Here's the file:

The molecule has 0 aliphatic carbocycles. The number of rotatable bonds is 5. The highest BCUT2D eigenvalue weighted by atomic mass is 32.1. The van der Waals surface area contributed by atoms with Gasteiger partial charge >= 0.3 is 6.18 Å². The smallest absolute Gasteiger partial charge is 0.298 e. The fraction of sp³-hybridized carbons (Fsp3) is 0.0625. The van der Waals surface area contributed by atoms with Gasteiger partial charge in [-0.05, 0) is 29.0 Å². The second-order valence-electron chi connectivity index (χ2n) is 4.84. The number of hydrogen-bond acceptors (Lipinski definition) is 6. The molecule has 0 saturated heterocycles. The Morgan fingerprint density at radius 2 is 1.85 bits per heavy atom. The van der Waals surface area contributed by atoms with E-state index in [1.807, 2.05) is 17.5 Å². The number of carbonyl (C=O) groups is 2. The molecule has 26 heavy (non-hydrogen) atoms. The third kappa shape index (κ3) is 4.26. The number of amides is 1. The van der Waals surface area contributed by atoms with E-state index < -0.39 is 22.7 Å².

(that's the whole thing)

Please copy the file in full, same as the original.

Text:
The molecule has 0 aliphatic carbocycles. The number of rotatable bonds is 5. The highest BCUT2D eigenvalue weighted by atomic mass is 32.1. The van der Waals surface area contributed by atoms with Gasteiger partial charge >= 0.3 is 6.18 Å². The smallest absolute Gasteiger partial charge is 0.298 e. The fraction of sp³-hybridized carbons (Fsp3) is 0.0625. The van der Waals surface area contributed by atoms with Gasteiger partial charge in [-0.05, 0) is 29.0 Å². The second-order valence-electron chi connectivity index (χ2n) is 4.84. The number of hydrogen-bond acceptors (Lipinski definition) is 6. The molecule has 0 saturated heterocycles. The Morgan fingerprint density at radius 2 is 1.85 bits per heavy atom. The van der Waals surface area contributed by atoms with E-state index in [1.807, 2.05) is 17.5 Å². The number of carbonyl (C=O) groups is 2. The molecule has 26 heavy (non-hydrogen) atoms. The third kappa shape index (κ3) is 4.26. The number of amides is 1. The van der Waals surface area contributed by atoms with E-state index < -0.39 is 22.7 Å².